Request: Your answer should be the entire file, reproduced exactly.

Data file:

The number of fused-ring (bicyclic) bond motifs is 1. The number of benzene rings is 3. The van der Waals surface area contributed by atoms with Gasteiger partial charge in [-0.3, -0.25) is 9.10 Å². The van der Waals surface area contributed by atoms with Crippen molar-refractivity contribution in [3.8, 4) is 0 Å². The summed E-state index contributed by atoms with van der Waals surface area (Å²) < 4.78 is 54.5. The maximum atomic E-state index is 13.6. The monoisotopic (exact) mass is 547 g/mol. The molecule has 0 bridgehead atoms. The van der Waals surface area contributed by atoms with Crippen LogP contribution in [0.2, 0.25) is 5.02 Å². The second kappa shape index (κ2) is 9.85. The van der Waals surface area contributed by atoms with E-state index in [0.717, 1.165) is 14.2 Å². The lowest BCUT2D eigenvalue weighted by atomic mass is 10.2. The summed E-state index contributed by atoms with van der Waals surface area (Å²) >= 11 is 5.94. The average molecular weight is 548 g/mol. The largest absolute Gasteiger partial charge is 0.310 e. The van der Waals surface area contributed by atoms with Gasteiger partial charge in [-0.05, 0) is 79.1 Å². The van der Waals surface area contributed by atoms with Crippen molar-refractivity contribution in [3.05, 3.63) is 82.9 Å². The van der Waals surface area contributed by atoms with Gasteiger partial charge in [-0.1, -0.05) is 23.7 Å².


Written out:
The number of fused-ring (bicyclic) bond motifs is 1. The number of benzene rings is 3. The van der Waals surface area contributed by atoms with Gasteiger partial charge in [-0.3, -0.25) is 9.10 Å². The van der Waals surface area contributed by atoms with Crippen molar-refractivity contribution in [3.8, 4) is 0 Å². The summed E-state index contributed by atoms with van der Waals surface area (Å²) < 4.78 is 54.5. The maximum atomic E-state index is 13.6. The monoisotopic (exact) mass is 547 g/mol. The molecule has 0 bridgehead atoms. The van der Waals surface area contributed by atoms with Crippen LogP contribution in [0.2, 0.25) is 5.02 Å². The second kappa shape index (κ2) is 9.85. The van der Waals surface area contributed by atoms with E-state index in [0.717, 1.165) is 14.2 Å². The lowest BCUT2D eigenvalue weighted by atomic mass is 10.2. The summed E-state index contributed by atoms with van der Waals surface area (Å²) >= 11 is 5.94. The average molecular weight is 548 g/mol. The largest absolute Gasteiger partial charge is 0.310 e. The van der Waals surface area contributed by atoms with Gasteiger partial charge in [-0.05, 0) is 79.1 Å². The van der Waals surface area contributed by atoms with Crippen molar-refractivity contribution in [3.05, 3.63) is 82.9 Å². The van der Waals surface area contributed by atoms with Gasteiger partial charge in [-0.1, -0.05) is 23.7 Å².